15. ^ Barbara Rybolt (April 1, 2009). "Chatham High School Darfur Club readies for a big event". Independent Press. Retrieved 2011-11-07. "The student-created Darfur Club ... The club has also arranged an evening presentation at the Unitarian Church in Summit." 
  16. ^ "'Diet for a Better World' explored at May church event". Independent Press. May 5, 2009. Retrieved 2011-11-07. "Registered dietitian and author George Eisman will speak ... at The Unitarian Church in Summit..." 
  17. ^ "Unitarian Church in Summit hosts shamanism workshop Feb. 21". Independent Press. February 1, 2009. Retrieved 2011-11-07. "John Foord, a shamanic practitioner and a member of the church in Summit, will lead the workshop." 
  18. ^ Marian Cerdeira (February 22, 2009). "Church in Summit will host five-week meditation series". nj.com. Retrieved 2011-11-07. "The Dharmachakra Buddhist Center will begin a new five-week series of meditation classes at The Unitarian Church in Summit..." 
  19. ^ Jamie Duffy The Star-Ledger (October 5, 2009). "'Raise the Roof' event in Summit supports affordable housing". The Star-Ledger. Retrieved 2011-11-07. "The Summit Interfaith Build Congregation includes ... The Unitarian Church in Summit," 
  20. ^ Continuous news desk (April 4, 2008). "31st Annual Unitarian Garage Sale in Summit". The Star-Ledger. Retrieved 2011-11-07. "... annual garage sale at The Unitarian Church in Summit..."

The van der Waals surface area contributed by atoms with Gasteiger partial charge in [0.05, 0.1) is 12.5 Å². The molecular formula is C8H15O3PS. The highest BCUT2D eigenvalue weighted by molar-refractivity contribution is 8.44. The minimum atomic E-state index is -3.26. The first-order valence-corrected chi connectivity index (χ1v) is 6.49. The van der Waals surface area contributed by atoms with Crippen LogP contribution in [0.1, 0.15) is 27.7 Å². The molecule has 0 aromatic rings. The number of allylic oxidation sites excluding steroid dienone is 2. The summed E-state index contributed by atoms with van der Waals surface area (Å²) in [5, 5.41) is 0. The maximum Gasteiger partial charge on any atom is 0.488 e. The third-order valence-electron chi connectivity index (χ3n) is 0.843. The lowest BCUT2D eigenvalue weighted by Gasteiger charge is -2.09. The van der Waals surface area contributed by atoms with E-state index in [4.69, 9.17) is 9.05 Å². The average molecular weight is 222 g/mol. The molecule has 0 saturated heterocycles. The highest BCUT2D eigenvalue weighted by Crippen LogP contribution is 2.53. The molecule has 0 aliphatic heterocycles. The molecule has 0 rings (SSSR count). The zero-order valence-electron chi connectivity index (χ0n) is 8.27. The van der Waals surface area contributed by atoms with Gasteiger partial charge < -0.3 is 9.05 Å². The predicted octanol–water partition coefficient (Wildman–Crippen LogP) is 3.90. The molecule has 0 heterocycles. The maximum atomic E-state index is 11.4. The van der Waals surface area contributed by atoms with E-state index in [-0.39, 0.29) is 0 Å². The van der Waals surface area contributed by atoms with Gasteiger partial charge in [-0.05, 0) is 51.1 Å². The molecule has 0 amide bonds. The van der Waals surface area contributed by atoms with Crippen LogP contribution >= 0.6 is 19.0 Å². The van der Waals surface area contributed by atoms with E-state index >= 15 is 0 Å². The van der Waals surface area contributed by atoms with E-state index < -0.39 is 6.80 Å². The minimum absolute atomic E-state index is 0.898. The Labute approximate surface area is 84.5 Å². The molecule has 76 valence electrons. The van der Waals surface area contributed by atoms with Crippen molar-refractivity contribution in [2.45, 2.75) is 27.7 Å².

21. ^ "Bill Charlap, jazz pianist, performs in Summit Unitarian's Afternoon Music". Independent Press. January 28, 2010. Retrieved 2011-11-07. "RARE SOLO PERFORMANCE — Jazz pianist Bill Charlap gives a rare solo performance at The Unitarian Church in Summit ..." 
  22. ^ "Afternoon Music concert at Unitarian Church in Summit, Jan. 29". Independent Press. Afternoon Music concert at Unitarian Church in Summit, Jan. 29. Retrieved 2012-01-08. 
  23. ^ a b "Viola player, vibraphonist perform as duo in Afternoon Music concert at Summit Unitarian Church". Independent Press. October 31, 2010. Retrieved 2011-11-07. "Percussion virtuoso Makoto Nakura joins violist Kenji Bunch for an unusual vibraphone-string recital at the first Afternoon Music program ..." 
  24. ^ "Violinist Deborah Buck ...". Independent Press. January 13, 2011. Retrieved 2011-11-07. 
  25. ^ "Events in New Jersey". The New York Times. April 8, 2011. Retrieved 2011-11-07. "Unitarian Church in Summit Afternoon Music presents Sun Young Chang, soprano; Tia Roper-Penn, flutist; Carlo Pellettieri, cellist;..." 
  26. ^ "CALENDAR". The New York Times. November 5, 2006. Retrieved 2011-11-07. "Summit Afternoon Music, Nova Chamber Artists and two New Jersey Youth Symphony string ensembles. ... Summit Unitarian Church" 

External links[edit]